Commonwealth Bank Teaching Awards
Taylors Lakes Secondary College (VIC)
A program to identify and extend gifted students is raising results across the board at Taylors Lakes Secondary College.
Anchored by her belief that, “every student should have the opportunity to learn something new every day”, Assistant Principal Sasha Mildenhall is helping colleagues understand how to modify the curriculum for highly capable students who might otherwise disengage.
The resources she has developed also address the needs of “twice exceptional” students, whose giftedness is accompanied by disability or other learning needs.
An increased proportion of Taylor Lakes students are scoring in the top two NAPLAN bands, as teachers’ growing confidence with individualised learning lifts all students.
Sasha’s work is now influencing schools internationally with the promotion of the College’s ground-breaking augmented reality teaching guide in the USA, Canada and New Zealand via the College’s New Pedagogies for Deep Learning (NPDL) partnership which supports teachers to focus on high quality learning design and instruction.
With its huge enrolment of nearly 1500 students, Taylors Lakes Secondary College in Melbourne’s north west suburbs strives continually to ensure individual student needs are fully met.
Sasha Mildenhall has been at the forefront of the school’s response to that challenge, developing her interest in the education of gifted students into a specialisation that is influencing educators across the globe.
Analysis of student data in 2014 suggested the academic results of those at the high end of the achievement range hadn’t been improving in line with their potential, so Ms Mildenhall, the school’s assistant principal, led the development of an innovative Learning Enhancement and Advancement Program (LEAP).
LEAP helps teachers identify the most capable students, who may not always be the obvious high performers; particularly in a school like Taylor Lakes, where half of students come from another language background, lower skill in English may impede progress or mask strong potential.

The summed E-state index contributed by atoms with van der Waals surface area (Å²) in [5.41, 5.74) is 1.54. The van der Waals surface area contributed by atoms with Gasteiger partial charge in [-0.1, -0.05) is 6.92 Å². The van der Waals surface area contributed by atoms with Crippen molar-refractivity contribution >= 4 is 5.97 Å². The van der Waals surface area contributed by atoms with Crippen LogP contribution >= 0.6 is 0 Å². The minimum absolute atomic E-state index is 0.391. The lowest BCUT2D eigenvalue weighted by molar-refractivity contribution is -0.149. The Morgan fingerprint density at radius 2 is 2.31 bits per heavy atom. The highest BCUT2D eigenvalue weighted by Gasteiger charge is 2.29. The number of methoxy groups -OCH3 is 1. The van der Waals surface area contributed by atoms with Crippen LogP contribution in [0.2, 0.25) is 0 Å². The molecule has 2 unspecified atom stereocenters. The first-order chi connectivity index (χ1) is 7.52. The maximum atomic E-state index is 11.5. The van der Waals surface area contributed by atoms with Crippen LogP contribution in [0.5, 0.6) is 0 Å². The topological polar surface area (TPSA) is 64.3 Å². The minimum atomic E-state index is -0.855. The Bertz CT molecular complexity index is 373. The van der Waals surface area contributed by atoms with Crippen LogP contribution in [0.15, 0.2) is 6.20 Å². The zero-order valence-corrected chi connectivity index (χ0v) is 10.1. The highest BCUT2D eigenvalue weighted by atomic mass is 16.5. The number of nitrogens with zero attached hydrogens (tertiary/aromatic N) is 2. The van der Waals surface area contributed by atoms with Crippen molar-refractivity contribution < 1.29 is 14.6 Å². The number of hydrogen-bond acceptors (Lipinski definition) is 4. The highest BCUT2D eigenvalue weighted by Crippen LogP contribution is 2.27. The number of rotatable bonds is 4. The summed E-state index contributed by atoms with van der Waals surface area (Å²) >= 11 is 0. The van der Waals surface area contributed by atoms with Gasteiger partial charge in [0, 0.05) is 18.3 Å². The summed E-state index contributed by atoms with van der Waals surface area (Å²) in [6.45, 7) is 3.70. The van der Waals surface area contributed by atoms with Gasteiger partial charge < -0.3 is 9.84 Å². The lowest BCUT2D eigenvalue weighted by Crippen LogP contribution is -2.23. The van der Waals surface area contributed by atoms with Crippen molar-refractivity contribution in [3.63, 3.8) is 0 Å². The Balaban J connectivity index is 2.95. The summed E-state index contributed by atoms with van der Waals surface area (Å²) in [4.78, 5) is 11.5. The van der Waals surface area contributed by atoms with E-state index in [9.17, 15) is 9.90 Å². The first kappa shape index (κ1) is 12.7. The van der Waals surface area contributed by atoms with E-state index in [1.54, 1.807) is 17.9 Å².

Then teachers learn to compact curriculum elements a student has already mastered, creating time for deep learning and extension work.
LEAP also addresses the needs of “twice exceptional” students, whose giftedness is accompanied by other challenges, including autism spectrum disorders.
This work led to an invitation to Ms Mildenhall to join the seven-country New Pedagogies for Deep Learning (NPDL) partnership, via the Victorian Department of Education and Training (DET), which is a member.
NPDL focuses on competencies including critical thinking, creativity and communication, combining these with the teacher’s knowledge of a student’s achievement level, interests and aspirations to develop individual learning programs.
With 121 teachers on staff, it was not straightforward for Ms Mildenhall to transfer her own knowledge to her Taylor Lakes colleagues. So she led the development of the Learning Design Handbook, using augmented reality to let teachers view video content from international educational leaders, turning the deep learning principles into active ideas that teachers can adopt in their classrooms.
What started out as an internal resource then picked up extraordinary momentum.
First the Victorian DET published it on its website. Then the leaders of the NDPL partnership shared it with members in Canada, the USA and New Zealand.
Meanwhile, back at Taylor Lakes, there is emerging evidence that capable students’ learning is improving, with an increased proportion scoring in the top two NAPLAN bands. Teachers are more routinely evaluating class data to lift all students and collaborating across the curriculum to support students’ project work. They are also adopting a “flipped learning” approach to create the essential time for differentiation and deep learning
Ms Mildenhall is delighted that her work in individualised learning is having such influence at home and abroad: “At the heart of everything I do is the belief that every student should have the opportunity to learn something new every day,” she said.
Believing that all teachers should be lifelong learners Ms Mildenhall regularly participates in networks beyond her school to enhance her own practice and provide professional learning opportunities to others, because through collaboration, we can improve learning outcomes for every student.